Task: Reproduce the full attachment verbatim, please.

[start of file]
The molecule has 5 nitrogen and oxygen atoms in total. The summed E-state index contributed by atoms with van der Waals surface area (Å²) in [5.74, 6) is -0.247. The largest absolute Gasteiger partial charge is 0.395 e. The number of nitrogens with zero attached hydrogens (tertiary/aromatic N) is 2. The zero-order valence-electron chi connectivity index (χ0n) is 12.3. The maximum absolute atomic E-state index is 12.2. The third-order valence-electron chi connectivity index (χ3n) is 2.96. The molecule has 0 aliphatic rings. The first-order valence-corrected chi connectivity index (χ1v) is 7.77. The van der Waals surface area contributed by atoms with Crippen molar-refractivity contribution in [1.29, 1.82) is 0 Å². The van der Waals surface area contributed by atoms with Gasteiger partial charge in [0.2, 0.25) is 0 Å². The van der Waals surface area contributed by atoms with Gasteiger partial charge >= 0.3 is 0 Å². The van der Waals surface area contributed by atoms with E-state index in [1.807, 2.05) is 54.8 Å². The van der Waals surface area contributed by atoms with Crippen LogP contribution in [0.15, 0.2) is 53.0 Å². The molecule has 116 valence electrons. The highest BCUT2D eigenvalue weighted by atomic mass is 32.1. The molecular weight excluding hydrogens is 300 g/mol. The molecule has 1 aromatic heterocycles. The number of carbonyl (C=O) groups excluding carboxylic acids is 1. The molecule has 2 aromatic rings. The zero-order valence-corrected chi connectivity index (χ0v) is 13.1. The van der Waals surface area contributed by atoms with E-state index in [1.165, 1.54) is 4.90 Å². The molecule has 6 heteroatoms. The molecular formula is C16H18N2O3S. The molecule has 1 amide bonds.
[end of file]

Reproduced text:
The molecule has 5 nitrogen and oxygen atoms in total. The summed E-state index contributed by atoms with van der Waals surface area (Å²) in [5.74, 6) is -0.247. The largest absolute Gasteiger partial charge is 0.395 e. The number of nitrogens with zero attached hydrogens (tertiary/aromatic N) is 2. The zero-order valence-electron chi connectivity index (χ0n) is 12.3. The maximum absolute atomic E-state index is 12.2. The third-order valence-electron chi connectivity index (χ3n) is 2.96. The molecule has 0 aliphatic rings. The first-order valence-corrected chi connectivity index (χ1v) is 7.77. The van der Waals surface area contributed by atoms with Crippen molar-refractivity contribution in [1.29, 1.82) is 0 Å². The van der Waals surface area contributed by atoms with Gasteiger partial charge in [0.2, 0.25) is 0 Å². The van der Waals surface area contributed by atoms with Gasteiger partial charge >= 0.3 is 0 Å². The van der Waals surface area contributed by atoms with E-state index in [1.807, 2.05) is 54.8 Å². The van der Waals surface area contributed by atoms with Crippen LogP contribution in [0.15, 0.2) is 53.0 Å². The molecule has 116 valence electrons. The highest BCUT2D eigenvalue weighted by atomic mass is 32.1. The molecular weight excluding hydrogens is 300 g/mol. The molecule has 1 aromatic heterocycles. The number of carbonyl (C=O) groups excluding carboxylic acids is 1. The molecule has 2 aromatic rings. The zero-order valence-corrected chi connectivity index (χ0v) is 13.1. The van der Waals surface area contributed by atoms with E-state index in [1.165, 1.54) is 4.90 Å². The molecule has 6 heteroatoms. The molecular formula is C16H18N2O3S. The molecule has 1 amide bonds.